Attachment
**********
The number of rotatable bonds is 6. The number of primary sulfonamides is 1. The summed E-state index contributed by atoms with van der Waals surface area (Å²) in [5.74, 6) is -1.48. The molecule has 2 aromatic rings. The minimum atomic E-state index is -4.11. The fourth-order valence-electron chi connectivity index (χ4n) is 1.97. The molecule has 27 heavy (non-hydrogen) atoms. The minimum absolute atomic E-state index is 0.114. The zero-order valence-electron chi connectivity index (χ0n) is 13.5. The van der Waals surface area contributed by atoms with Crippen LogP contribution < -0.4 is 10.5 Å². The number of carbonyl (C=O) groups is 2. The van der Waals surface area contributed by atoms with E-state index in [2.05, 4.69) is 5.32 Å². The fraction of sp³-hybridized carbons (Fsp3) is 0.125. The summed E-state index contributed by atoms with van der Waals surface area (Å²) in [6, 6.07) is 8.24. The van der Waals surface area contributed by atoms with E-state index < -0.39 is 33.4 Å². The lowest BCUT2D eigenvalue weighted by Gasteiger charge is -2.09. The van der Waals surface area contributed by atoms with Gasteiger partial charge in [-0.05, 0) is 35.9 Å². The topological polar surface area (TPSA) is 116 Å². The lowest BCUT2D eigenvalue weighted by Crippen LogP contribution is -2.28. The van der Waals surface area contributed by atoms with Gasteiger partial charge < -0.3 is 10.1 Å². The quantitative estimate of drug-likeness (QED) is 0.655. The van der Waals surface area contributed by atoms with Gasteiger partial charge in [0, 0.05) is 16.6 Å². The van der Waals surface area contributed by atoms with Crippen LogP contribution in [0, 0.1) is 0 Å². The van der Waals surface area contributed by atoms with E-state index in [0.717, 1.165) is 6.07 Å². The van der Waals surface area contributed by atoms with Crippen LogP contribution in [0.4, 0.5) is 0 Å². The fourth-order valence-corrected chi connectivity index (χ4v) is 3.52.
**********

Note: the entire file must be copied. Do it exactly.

The number of rotatable bonds is 6. The number of primary sulfonamides is 1. The summed E-state index contributed by atoms with van der Waals surface area (Å²) in [5.74, 6) is -1.48. The molecule has 2 aromatic rings. The minimum atomic E-state index is -4.11. The fourth-order valence-electron chi connectivity index (χ4n) is 1.97. The molecule has 27 heavy (non-hydrogen) atoms. The minimum absolute atomic E-state index is 0.114. The zero-order valence-electron chi connectivity index (χ0n) is 13.5. The van der Waals surface area contributed by atoms with Crippen LogP contribution < -0.4 is 10.5 Å². The number of carbonyl (C=O) groups is 2. The van der Waals surface area contributed by atoms with E-state index in [2.05, 4.69) is 5.32 Å². The fraction of sp³-hybridized carbons (Fsp3) is 0.125. The summed E-state index contributed by atoms with van der Waals surface area (Å²) in [6, 6.07) is 8.24. The van der Waals surface area contributed by atoms with E-state index < -0.39 is 33.4 Å². The lowest BCUT2D eigenvalue weighted by Gasteiger charge is -2.09. The van der Waals surface area contributed by atoms with Gasteiger partial charge in [-0.05, 0) is 35.9 Å². The topological polar surface area (TPSA) is 116 Å². The lowest BCUT2D eigenvalue weighted by Crippen LogP contribution is -2.28. The van der Waals surface area contributed by atoms with Gasteiger partial charge < -0.3 is 10.1 Å². The quantitative estimate of drug-likeness (QED) is 0.655. The van der Waals surface area contributed by atoms with Gasteiger partial charge in [0, 0.05) is 16.6 Å². The van der Waals surface area contributed by atoms with Crippen LogP contribution in [0, 0.1) is 0 Å². The van der Waals surface area contributed by atoms with E-state index in [0.717, 1.165) is 6.07 Å². The van der Waals surface area contributed by atoms with Crippen LogP contribution in [0.4, 0.5) is 0 Å². The fourth-order valence-corrected chi connectivity index (χ4v) is 3.52.